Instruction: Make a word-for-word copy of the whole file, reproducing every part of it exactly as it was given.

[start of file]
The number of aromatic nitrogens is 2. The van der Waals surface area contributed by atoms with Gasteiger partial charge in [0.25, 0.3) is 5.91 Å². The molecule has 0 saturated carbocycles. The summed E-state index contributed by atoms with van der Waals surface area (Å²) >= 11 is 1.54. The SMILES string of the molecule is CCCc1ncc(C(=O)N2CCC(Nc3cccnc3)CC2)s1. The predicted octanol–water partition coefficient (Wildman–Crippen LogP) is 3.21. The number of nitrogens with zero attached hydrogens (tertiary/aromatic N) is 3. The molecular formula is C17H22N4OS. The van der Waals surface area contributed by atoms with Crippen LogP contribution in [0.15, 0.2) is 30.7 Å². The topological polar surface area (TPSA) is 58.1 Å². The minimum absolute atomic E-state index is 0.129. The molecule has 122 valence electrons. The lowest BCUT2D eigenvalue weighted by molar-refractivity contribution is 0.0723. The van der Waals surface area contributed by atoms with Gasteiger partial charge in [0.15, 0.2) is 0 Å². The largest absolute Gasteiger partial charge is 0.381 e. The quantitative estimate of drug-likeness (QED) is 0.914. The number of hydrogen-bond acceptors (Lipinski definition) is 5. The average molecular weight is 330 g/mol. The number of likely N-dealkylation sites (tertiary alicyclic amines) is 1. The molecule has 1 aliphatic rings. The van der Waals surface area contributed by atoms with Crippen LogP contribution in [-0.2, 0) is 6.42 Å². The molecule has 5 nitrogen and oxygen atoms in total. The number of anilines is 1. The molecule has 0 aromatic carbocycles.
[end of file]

The number of aromatic nitrogens is 2. The van der Waals surface area contributed by atoms with Gasteiger partial charge in [0.25, 0.3) is 5.91 Å². The molecule has 0 saturated carbocycles. The summed E-state index contributed by atoms with van der Waals surface area (Å²) >= 11 is 1.54. The SMILES string of the molecule is CCCc1ncc(C(=O)N2CCC(Nc3cccnc3)CC2)s1. The predicted octanol–water partition coefficient (Wildman–Crippen LogP) is 3.21. The number of nitrogens with zero attached hydrogens (tertiary/aromatic N) is 3. The molecular formula is C17H22N4OS. The van der Waals surface area contributed by atoms with Crippen LogP contribution in [0.15, 0.2) is 30.7 Å². The topological polar surface area (TPSA) is 58.1 Å². The minimum absolute atomic E-state index is 0.129. The molecule has 122 valence electrons. The lowest BCUT2D eigenvalue weighted by molar-refractivity contribution is 0.0723. The van der Waals surface area contributed by atoms with Gasteiger partial charge in [0.15, 0.2) is 0 Å². The largest absolute Gasteiger partial charge is 0.381 e. The quantitative estimate of drug-likeness (QED) is 0.914. The number of hydrogen-bond acceptors (Lipinski definition) is 5. The average molecular weight is 330 g/mol. The number of likely N-dealkylation sites (tertiary alicyclic amines) is 1. The molecule has 1 aliphatic rings. The van der Waals surface area contributed by atoms with Crippen LogP contribution in [-0.2, 0) is 6.42 Å². The molecule has 5 nitrogen and oxygen atoms in total. The number of anilines is 1. The molecule has 0 aromatic carbocycles.